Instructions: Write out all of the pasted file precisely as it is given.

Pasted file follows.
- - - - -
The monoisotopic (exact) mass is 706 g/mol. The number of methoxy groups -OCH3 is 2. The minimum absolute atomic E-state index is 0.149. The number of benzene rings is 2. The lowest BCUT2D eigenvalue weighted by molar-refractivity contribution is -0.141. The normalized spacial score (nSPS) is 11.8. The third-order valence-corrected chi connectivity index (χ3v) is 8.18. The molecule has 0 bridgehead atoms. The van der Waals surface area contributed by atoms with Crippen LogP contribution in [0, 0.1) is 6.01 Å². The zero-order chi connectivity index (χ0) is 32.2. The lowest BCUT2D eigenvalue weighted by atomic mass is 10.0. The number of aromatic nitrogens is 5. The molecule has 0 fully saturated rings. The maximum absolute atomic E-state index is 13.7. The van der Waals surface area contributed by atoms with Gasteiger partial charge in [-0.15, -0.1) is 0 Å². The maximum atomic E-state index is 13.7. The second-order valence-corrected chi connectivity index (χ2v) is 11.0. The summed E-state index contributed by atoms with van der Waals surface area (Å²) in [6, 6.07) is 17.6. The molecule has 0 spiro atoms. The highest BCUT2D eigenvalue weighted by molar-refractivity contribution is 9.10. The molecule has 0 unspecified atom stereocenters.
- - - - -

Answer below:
The monoisotopic (exact) mass is 706 g/mol. The number of methoxy groups -OCH3 is 2. The minimum absolute atomic E-state index is 0.149. The number of benzene rings is 2. The lowest BCUT2D eigenvalue weighted by molar-refractivity contribution is -0.141. The normalized spacial score (nSPS) is 11.8. The third-order valence-corrected chi connectivity index (χ3v) is 8.18. The molecule has 0 bridgehead atoms. The van der Waals surface area contributed by atoms with Crippen LogP contribution in [0, 0.1) is 6.01 Å². The zero-order chi connectivity index (χ0) is 32.2. The lowest BCUT2D eigenvalue weighted by atomic mass is 10.0. The number of aromatic nitrogens is 5. The molecule has 0 fully saturated rings. The maximum absolute atomic E-state index is 13.7. The van der Waals surface area contributed by atoms with Gasteiger partial charge in [-0.15, -0.1) is 0 Å². The maximum atomic E-state index is 13.7. The second-order valence-corrected chi connectivity index (χ2v) is 11.0. The summed E-state index contributed by atoms with van der Waals surface area (Å²) in [6, 6.07) is 17.6. The molecule has 0 spiro atoms. The highest BCUT2D eigenvalue weighted by molar-refractivity contribution is 9.10. The molecule has 0 unspecified atom stereocenters.